Why Don’t We Eat Turkey Eggs?

Answers to your questions about the news.
Nov. 21 2012 1:35 PM

White or Dark, but Never Scrambled

Why don’t Americans eat turkey eggs?

Wild Turkey (Meleagris gallopavo) with her chicks.
A Wild Turkey with her chicks

Photograph by Magnus Manske/Wikimedia Commons.

Americans will dine on white and dark turkey meat this Thanksgiving, with some using the giblets for stuffing. Still, even on turkey day, most people will start their morning with chicken eggs. Why are turkey eggs so unpopular?

Because they’re expensive. Chicken hens are egg-laying dynamos, dropping one almost every day, while a turkey produces only about two per week. Chickens begin laying eggs at about five months of age, but turkeys don’t have their first cycle until more than two months later. Commercial egg producers typically, although controversially, allocate less than 50 square inches of space to a hen. Turkeys are given more than 3 square feet, enough to accommodate eight chicken hens. Turkeys also require more food than chickens. These factors combine to make turkey eggs far more expensive than chicken eggs. A dozen chicken eggs currently cost approximately $1.61. (Cage-free eggs cost twice as much.) There’s no nationwide data on the cost of turkey eggs—the USDA doesn’t even have grading regulation for turkey eggs—but many producers sell them for $2 to $3 per egg.

Turkey eggs used to be a menu staple in North America. Wild turkeys roamed the continent before the arrival of humans, and archaeologists have found turkey-egg shells at the encampments of pre-Columbian Americans. Hopi Indians consider the eggs a delicacy. (The Navajo ate only the flesh of turkeys, however, European settlers noted.) Europeans took domesticated turkeys across the Atlantic in the 16th century, and turkey eggs were soon a part of Old-World cuisine, particularly in England. Americans also served them until fairly recently. Turkey egg omelettes were a regular offering at New York’s legendary Delmonico’s restaurant in the late 19th century.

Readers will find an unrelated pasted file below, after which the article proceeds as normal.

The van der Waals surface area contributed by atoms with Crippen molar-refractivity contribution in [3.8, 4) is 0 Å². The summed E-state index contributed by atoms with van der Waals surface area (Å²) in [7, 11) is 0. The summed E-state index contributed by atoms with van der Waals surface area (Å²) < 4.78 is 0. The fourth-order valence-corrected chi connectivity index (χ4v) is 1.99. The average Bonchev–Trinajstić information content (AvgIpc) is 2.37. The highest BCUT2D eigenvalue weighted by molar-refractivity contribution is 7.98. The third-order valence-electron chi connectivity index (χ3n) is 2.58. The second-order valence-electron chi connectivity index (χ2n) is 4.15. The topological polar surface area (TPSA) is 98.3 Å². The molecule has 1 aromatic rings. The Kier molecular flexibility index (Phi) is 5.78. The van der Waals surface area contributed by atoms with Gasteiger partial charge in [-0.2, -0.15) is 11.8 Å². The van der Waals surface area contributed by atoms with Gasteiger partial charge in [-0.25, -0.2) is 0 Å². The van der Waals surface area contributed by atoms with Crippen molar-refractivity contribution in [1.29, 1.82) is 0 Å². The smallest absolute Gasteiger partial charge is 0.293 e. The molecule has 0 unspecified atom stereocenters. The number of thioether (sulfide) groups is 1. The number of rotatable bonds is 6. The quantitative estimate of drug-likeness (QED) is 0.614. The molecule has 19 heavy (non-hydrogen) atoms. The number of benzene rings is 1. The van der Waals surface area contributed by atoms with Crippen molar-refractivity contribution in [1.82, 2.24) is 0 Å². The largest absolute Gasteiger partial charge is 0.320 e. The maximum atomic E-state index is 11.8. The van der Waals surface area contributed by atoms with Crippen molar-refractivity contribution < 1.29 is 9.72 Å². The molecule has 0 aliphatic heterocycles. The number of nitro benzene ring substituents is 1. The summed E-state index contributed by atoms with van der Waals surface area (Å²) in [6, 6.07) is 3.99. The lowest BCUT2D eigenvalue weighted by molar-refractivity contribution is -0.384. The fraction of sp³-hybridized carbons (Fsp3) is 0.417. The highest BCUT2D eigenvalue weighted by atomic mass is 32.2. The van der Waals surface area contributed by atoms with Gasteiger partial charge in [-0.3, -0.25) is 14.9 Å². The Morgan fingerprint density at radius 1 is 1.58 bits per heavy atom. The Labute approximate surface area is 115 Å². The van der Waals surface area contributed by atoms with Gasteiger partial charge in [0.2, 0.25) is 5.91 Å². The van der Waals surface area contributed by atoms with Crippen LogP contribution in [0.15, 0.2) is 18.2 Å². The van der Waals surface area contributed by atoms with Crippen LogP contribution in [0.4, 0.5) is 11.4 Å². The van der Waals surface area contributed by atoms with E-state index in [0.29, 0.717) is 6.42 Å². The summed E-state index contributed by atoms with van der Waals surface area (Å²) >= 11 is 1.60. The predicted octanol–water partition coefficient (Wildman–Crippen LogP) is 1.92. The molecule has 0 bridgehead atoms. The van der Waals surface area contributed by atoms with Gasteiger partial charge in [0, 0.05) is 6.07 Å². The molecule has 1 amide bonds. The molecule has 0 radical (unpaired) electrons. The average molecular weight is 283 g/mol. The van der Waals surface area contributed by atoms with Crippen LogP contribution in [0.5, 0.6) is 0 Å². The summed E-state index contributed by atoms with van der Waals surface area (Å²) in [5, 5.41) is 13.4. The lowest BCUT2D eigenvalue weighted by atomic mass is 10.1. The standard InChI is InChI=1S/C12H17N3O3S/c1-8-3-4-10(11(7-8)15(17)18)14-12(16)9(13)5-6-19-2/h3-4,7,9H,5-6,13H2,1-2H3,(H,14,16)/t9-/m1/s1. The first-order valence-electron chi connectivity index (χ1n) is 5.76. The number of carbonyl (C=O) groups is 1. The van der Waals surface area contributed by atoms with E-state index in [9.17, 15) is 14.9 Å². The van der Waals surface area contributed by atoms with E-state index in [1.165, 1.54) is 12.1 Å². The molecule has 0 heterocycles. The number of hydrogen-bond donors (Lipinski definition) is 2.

Advertisement

The easiest and most traditional preparation method for turkey eggs is boiling (six minutes in simmering liquid) or poaching (four minutes). Nineteenth-century chefs also believed that turkey eggs made better sauces than did the eggs of other fowl. A full recipe can be found here, but the basic process is to boil and dice the eggs, then fold them into a Béchamel sauce. Alexis Soyer, the most celebrated culinary professional in Victorian England and arguably the English-speaking world’s first celebrity chef, claimed that turkey eggs were better in baked goods than chicken eggs. (You have to adjust for their size, of course.)

Turkey eggs have been the subject of slander on the continent—French commentators in the 1500s and 1600s claimed that the eggs caused leprosy. (In fact, the microbe Mycobacterium leprae causes the disease. Armadillos transmit the pathogen to humans, but turkey eggs do not.) Turkey eggs contain most of the same nutrients as chicken eggs but are richer. The average turkey egg is 50 percent larger than a chicken egg, but contains nearly twice as many calories and grams of fat and four times as much cholesterol. Duck and goose eggs also contain more fat and protein than chicken eggs do, which is one reason why most people find “exotic” eggs more flavorful than the ubiquitous chicken egg.

Got a question about today’s news? Ask the Explainer

Brian Palmer writes about science, medicine, and the environment for Slate and the Natural Resources Defense Council. Email him at explainerbrian@gmail.com. Follow him on Twitter.

  Slate Plus
Slate Archives
Nov. 26 2014 12:36 PM Slate Voice: “If It Happened There,” Thanksgiving Edition Josh Keating reads his piece on America’s annual festival pilgrimage.